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Simon B. Camacho papers

Accession: 2704


Simon Bolivar Camacho (1859-1906) was a traveling sales representative for the American Bank Note Company, a dominant American producer of bank notes, stock and bond certificates and similar commercial paper. The collection includes his diaries between 1892 and 1904, mostly relating to business travels in Latin America, but also containing information on daily events in the New York City area, news of the day, and domestic, personal and religious reflections.


  • 1859-1906



0.5 Linear Foot

Biographical Note

Simon Bolivar Camacho (1859-1906) was a traveling sales representative for the American Bank Note Company, a dominant American producer of bank notes, stock and bond certificates and similar commercial paper.

Camacho was born on April 24, 1859 at Caracas, Venezuela, the son of Simon Pablo Camacho y Clemente (1824-1883) and his American wife Maria L. Skidmore (1833-1924). He was the great-grandnephew of Simon Bolivar (1783-1830), the Liberator, being a descendant of Bolivar's sister. His father moved to Peru and was resident for a time as Peruvian Consul-General at New York. Simon B. Camacho was naturalized as an American citizen at New York City on June 3, 1880 at the age of 21.

In October 1888, he married Francis Eaton (1865-1903) of Cincinnati, the daughter of Joseph Oriel Eaton (1829-1875) and Emma J. Goodman Eaton (1834-1912). They had two children, Margaret Camacho (1890-19??) and Oriel Camacho (1898-1979).

Camacho gravitated to business in international sales and finance. In June 1884 he took a job with the American Bank Note Company as a traveling sales representative. The American Bank Note Company was the dominant American producer of bank notes, stock and bond certificates and similar commercial paper, and Camacho's assignments took him on frequent trips to Latin America, but also Europe, making connections and closing deals. This often involved travel to remote areas, such as by river into Paraguay, and to areas wracked by political unrest and local revolutions.

The death of his wife from pneumonia on February 12, 1903, while he was traveling in the Mediterranean, appears to have affected him deeply. Never in the best of health himself, he spent his last year on business in South America, where he contracted meningitis. He returned home and died at St. Vincent's Hospital in New York on February 8, 1906 at the age of 46.

Scope and Content

The small pocket diaries begin in January 1892 and run through 1904, about thirteen months before his death. There is no diary for 1893, when Camacho was working for the Western National Bank and Hamilton Bank Note Company. The diaries were clearly carried on Camacho's business trips, both around New York and to foreign countries for the purpose of recording his business activities. As such they shed light on the type of networking and hustling required of a sales representative.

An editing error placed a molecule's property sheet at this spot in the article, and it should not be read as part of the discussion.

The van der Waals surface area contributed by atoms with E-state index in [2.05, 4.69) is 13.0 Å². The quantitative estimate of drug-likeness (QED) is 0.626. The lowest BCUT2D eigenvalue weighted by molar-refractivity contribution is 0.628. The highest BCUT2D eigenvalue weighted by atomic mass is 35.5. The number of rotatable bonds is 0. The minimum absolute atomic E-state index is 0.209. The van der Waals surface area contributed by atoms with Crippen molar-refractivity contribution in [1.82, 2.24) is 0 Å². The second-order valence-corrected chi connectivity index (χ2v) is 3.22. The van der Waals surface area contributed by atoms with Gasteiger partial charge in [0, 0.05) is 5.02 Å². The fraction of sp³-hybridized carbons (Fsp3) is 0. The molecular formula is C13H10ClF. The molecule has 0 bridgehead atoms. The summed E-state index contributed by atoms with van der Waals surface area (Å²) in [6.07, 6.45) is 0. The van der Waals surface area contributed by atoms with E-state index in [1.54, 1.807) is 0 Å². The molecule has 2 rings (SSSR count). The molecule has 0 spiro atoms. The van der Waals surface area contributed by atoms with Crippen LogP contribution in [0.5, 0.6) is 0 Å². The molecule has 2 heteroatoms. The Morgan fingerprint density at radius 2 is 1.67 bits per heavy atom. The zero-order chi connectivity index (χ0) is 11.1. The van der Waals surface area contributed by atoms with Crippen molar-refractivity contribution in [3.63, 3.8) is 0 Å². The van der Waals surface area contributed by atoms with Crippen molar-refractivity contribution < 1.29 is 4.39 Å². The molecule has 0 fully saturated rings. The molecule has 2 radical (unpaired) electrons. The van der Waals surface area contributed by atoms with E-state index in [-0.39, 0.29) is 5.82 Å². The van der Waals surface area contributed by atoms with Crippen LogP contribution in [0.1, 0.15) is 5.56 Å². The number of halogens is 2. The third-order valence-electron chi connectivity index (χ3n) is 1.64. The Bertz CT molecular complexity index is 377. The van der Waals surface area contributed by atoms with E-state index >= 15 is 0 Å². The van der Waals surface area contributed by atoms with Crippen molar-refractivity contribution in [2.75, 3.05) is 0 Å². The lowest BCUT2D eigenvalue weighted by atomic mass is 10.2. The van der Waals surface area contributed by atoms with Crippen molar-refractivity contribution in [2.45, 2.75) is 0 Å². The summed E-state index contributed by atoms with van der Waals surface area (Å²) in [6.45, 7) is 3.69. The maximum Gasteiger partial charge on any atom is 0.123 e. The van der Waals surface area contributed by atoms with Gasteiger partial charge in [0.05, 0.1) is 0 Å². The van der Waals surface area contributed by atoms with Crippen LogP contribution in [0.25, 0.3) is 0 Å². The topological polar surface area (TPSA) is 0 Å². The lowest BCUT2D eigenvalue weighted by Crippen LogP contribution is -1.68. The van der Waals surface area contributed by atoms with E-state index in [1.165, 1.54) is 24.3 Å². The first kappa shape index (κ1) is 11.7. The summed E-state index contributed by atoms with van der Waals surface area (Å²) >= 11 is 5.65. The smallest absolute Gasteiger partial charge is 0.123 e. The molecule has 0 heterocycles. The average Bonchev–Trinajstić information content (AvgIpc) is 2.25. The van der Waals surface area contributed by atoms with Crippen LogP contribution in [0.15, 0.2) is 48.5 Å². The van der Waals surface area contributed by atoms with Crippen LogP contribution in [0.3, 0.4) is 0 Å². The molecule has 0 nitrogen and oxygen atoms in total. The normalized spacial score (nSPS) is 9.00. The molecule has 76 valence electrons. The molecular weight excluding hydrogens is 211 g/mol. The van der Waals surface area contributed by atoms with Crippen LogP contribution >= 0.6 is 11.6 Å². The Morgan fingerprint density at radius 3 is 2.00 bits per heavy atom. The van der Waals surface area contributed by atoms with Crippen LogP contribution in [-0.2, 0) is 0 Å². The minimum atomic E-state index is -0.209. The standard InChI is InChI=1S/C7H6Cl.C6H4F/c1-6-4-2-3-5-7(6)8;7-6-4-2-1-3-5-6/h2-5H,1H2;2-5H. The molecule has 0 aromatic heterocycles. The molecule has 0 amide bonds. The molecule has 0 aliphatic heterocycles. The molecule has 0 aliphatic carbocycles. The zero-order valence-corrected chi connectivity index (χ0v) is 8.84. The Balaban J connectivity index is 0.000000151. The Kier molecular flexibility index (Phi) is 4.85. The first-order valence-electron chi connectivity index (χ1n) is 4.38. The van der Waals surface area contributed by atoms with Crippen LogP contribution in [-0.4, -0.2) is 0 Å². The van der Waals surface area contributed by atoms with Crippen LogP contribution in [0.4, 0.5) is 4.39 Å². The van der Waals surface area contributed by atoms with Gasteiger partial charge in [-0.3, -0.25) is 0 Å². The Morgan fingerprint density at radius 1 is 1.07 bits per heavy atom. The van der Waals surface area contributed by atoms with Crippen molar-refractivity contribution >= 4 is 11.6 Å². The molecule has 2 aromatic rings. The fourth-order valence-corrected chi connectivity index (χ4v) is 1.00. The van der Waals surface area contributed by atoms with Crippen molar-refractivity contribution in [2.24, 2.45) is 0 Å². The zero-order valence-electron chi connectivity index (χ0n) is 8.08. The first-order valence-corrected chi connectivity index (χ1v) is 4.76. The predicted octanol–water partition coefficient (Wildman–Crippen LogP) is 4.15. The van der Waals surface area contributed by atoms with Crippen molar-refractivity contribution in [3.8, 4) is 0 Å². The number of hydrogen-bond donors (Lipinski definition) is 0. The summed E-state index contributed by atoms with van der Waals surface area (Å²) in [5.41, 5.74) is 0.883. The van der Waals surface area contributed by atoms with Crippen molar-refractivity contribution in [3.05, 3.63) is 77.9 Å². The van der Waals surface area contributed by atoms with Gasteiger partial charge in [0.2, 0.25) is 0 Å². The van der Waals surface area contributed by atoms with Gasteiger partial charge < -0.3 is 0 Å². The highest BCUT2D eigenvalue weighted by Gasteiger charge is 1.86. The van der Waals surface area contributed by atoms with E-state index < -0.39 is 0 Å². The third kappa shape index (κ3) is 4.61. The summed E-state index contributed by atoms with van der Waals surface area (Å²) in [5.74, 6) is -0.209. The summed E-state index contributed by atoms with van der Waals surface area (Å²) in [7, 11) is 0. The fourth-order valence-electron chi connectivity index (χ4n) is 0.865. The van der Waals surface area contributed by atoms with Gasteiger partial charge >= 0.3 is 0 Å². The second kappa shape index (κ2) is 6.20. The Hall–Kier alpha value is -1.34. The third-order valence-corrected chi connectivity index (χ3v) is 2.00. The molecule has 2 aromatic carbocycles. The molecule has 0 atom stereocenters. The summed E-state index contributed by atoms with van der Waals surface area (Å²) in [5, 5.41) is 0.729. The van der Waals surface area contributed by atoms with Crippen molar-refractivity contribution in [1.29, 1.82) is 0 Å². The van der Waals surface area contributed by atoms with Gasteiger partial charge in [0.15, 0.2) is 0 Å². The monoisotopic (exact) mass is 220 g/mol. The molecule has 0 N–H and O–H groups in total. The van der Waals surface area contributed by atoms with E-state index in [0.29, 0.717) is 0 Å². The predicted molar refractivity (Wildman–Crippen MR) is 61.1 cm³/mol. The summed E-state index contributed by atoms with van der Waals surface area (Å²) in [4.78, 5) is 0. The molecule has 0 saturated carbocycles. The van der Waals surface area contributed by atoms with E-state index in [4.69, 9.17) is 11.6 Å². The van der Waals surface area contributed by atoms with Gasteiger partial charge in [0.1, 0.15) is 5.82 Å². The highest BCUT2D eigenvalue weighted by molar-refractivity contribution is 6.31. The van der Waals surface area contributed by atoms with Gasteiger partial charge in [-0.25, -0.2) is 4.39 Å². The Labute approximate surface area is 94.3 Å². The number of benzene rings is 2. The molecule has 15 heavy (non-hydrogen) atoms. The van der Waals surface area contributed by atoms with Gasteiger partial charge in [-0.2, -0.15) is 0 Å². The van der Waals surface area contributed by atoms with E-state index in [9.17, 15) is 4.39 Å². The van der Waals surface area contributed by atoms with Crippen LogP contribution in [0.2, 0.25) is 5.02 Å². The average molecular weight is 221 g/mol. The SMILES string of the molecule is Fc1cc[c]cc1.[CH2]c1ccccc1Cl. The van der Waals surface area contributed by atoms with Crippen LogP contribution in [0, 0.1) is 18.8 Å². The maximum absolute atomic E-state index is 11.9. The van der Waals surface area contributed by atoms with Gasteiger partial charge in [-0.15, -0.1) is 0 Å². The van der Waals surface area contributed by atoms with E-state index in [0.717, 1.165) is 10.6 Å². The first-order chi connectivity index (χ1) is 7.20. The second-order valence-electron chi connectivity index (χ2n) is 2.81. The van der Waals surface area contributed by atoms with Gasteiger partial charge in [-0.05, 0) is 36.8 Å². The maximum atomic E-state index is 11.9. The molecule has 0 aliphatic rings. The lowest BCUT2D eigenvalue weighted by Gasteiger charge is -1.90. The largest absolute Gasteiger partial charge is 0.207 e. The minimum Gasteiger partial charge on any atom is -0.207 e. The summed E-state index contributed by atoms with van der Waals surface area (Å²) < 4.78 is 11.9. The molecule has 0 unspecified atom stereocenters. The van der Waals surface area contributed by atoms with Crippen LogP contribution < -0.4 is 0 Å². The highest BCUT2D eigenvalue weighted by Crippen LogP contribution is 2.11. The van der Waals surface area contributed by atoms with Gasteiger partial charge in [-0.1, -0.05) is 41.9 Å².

However, the diaries are much richer, as Camacho recorded all sorts of personal observations on things ranging from the weather through the hardships of travel, the state of his health, family and domestic relations, and participation in the rich cultural life of New York City, to personal introspections. Given his mixed heritage as the child of the elites of two hemispheres, Camacho comes across as a person equally at home in both worlds.

The diaries contain observations on such political events as the 1896 McKinley-Bryan presidential contest, the Spanish-American War, U.S-Cuba relations, and the various Latin American revolutions and coups that interrupted his travels.

There are also entries illustrating Camacho's traditional Catholic piety and his musings on sickness and mortality. His reflections on the loss of his young wife are particularly poignant. At the other extreme, he repeats poems and risqué limericks shared with his business associates. Taken together, the diaries yield a well-rounded picture of a somewhat atypical but fully-alive salesman at the turn of the nineteenth century.

Included with the diaries is a typed transcript made by his grandson; also scans of portraits of Comacho and his wife, a page containing his work and wage history, and a poem about a gentle llama and a hungry condor, which is almost certainly an allegory of the War of the Pacific in which Chile seized Peruvian and Bolivian territory, and which may have been written by Camacho, Sr., who was living in Peru when the war broke out.

There are loose papers of Camacho's running from his baptismal certificate to his death certificate, his marriage certificate and a small sample of correspondence, mostly written on his travels in Latin America and one when courting his wife-to-be. The letters written from South America in 1904 to 1905 reflect his continued mourning for his wife and his own declining health. There is a small selection of letters written by his father in the 1880s and copies of newspaper obituaries of Camacho, his wife and father.

Existence and Location of Copies

View this collection online in the Hagley Digital Archives.

Access Restrictions

No restrictions on access; this collection is open for research.

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Additional Information

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Finding Aid & Administrative Information

Simon B. Camacho diaries
Christopher T. Baer
Description rules:
Describing Archives: A Content Standard
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Repository Details

Repository Details

Part of the Manuscripts and Archives Repository

PO Box 3630
Wilmington Delaware 19807 USA